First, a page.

Your Chickens in January, 2016 [Newsletter]

Yes, it’s been a year since I sent a newsletter out. It probably had something to do with having four part-time businesses and a full-time job! Citrix Systems and I have parted ways, so I’m back to just the four businesses again, which seems more plausible, doesn’t it?

(For those of you who are counting, the four businesses are: Norton Creek FarmNorton Creek PressHigh-Tech Technical Writing, and Robert Plamondon Hypnosis.)

January, Already?

January’s not so bad. No, seriously! (If you keep rolling your eyes like that, they might fall out.) The hatcheries send out their catalogs in January, which is always fun, with early-bird discounts to tempt you to place your orders early. (Hint: the discount is often for ordering early, even if you select a much later delivery date.)

And we’ll tend to look good for the next few months because egg production starts increasing as soon as the days start getting longer, in spite of the nasty weather.

If you sell eggs at the farmer’s market, chicks hatched in January will start laying sometime around Memorial Day, the traditional start of the season. If the thought of brooding January chicks appalls you, you should read the winter brooding tips in my book, Success With Baby Chicks. January brooding is perfectly practical, and I spend quite a bit of time in the book showing you how.

January To-Do List

Inspired by a similar list in Jull’s Successful Poultry Management, McGraw-Hill, 1943.

  • Take stock of your chickens, housing, and equipment. What do you have? What do you need for the coming season?
  • Clean up your brooder houses before you even order baby chicks.
  • Clean, repair, and install brooders. If you use heat lamps, inspect the sockets and the bulbs, since both tend to burn out over time
  • Purchase brooding equipment if necessary: brooders, feeders, waterers, etc.
  • Resolve to keep better records.
  • Look at last year’s records before you invest in this year’s project.
  • Continue using artificial lights on hens if you already are, but don’t bother starting them now if you aren’t. (Traditional usage is to use 14 hours of light, between September 1 and April 1.)
  • Deal with damp or dirty litter. If you heap up soggy or yucky litter, it will drain and start to compost, and it will be ready to spread out again in a few days.
  • Keep waterers from freezing. Chickens prefer warm drinking water in cold weather, and it takes longer to freeze.
  • Always give chickens as much feed as they want during the winter, when they need extra calories to stay warm.

More Winter Chicken Care Tips

Here are links to past articles on winter care:

News From the Farm

It’s been an amazingly wet winter so far, even by Oregon standards, so we’re dealing with mud, with a touch of flood. This doesn’t bother the chickens very much, but it’s a nuisance. Even chickens can churn a pasture into mud when the ground is saturated, so we’ve moved their houses a few times already. In the dry months, we can leave them in place for months with no ill effect.

We’ve had a few days where our livestock watering system  froze. It’s mostly just hundreds of feet of garden hose running simple float-valve waterers, and it tolerates freezing and thawing okay, but I hate carrying water in buckets.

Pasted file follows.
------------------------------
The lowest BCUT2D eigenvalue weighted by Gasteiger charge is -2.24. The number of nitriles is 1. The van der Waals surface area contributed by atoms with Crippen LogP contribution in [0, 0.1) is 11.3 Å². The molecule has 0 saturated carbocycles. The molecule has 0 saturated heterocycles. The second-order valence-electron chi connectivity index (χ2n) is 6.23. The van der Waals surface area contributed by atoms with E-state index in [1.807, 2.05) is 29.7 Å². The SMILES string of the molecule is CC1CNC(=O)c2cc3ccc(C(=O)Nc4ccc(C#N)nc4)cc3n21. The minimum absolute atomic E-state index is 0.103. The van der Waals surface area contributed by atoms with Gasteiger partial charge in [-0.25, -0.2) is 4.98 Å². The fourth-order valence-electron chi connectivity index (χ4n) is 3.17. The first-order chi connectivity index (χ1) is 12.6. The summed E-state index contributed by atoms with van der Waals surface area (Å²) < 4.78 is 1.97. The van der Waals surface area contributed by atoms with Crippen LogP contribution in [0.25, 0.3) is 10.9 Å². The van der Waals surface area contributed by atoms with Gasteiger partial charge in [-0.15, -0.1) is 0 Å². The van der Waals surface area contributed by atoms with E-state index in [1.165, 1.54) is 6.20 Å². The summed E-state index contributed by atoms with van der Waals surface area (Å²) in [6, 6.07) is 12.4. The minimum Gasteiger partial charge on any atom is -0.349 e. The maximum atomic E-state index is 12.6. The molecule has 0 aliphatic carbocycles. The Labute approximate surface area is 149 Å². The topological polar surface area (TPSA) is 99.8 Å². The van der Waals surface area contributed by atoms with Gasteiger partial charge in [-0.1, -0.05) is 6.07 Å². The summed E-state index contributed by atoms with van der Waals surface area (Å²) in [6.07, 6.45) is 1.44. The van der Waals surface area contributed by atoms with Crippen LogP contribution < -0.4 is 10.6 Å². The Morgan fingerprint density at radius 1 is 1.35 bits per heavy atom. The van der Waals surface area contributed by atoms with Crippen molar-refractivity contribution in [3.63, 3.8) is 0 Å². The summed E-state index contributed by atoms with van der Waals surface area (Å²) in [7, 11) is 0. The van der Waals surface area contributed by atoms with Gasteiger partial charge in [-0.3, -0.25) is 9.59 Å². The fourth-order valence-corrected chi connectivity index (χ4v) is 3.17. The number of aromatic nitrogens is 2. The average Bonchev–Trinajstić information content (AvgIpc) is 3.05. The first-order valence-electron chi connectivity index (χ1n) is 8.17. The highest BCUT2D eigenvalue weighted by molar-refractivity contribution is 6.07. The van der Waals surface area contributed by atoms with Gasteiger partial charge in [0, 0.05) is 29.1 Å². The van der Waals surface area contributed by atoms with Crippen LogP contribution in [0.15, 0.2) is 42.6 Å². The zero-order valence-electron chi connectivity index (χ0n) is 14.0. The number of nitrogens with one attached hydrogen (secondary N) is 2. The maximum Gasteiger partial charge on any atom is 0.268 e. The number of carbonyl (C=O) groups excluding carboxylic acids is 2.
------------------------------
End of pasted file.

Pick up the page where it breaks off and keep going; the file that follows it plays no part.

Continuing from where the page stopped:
The climate here is mild enough that it’s a nuisance only a few weeks per year, but I’m hoping to make a few of my more convenient  and freeze-resistant plastic-bucket-based waterers so I can write them up by next time.

Norton Creek Press Best-Seller List

These are my top-selling books from last month:

  1. Gardening Without Work by Ruth Stout.
  2. Plotto by William Wallace Cook.
  3. Genetics of the Fowl by Frederick B. Hutt.
  4. Success With Baby Chicks by Robert Plamondon.
  5. The Dollar Hen by Milo Hastings.

All of these are fine books (I publish books I believe in). If you’re like most readers of this newsletter, you’ll enjoy starting with Fresh-Air Poultry Houses and Success With Baby Chicks. These cover the basics of healthy, odor-free, high-quality chicken housing and zero-mortality chick brooding, respectively, and get good reviews.

I started Norton Creek Press in 2003 to bring the “lost secrets of the poultry masters” into print — techniques from the Golden Age of poultrykeeping, which ran from roughly 1900 to 1950. I’ve been adding an eclectic mix of non-poultry books as well. These include everything from my science fiction novel, One Survivor, to the true story of a Victorian lady’s trip up the Nile in the 1870s, A Thousand Miles up the NileSee my complete list of titles.

Recent Blog Posts

Here are some of my blog posts since last time:

Plus some posts from my tech blog:

Adventures in Social Media

And if that’s not enough, you can use social media to stay up to date:

This newsletter is sent out occasionally by Robert Plamondon to anyone who asks for it. Robert runs Norton Creek Press.

I Publish Books! Norton Creek Press

Thoughts? Questions? Comments?

I'm wondering what your thoughts are on this issue. Most of my posts are based on input from people like you, so leave a comment below!

Author: Robert Plamondon

Robert Plamondon has written three books, received over 30 U.S. patents, founded several businesses, is an expert on free-range chickens, and is a semi-struggling novelist. His publishing company, Norton Creek Press, is a treasure trove of the best poultry books of the last 100 years. In addition, he holds down a day job doing technical writing at Workspot.

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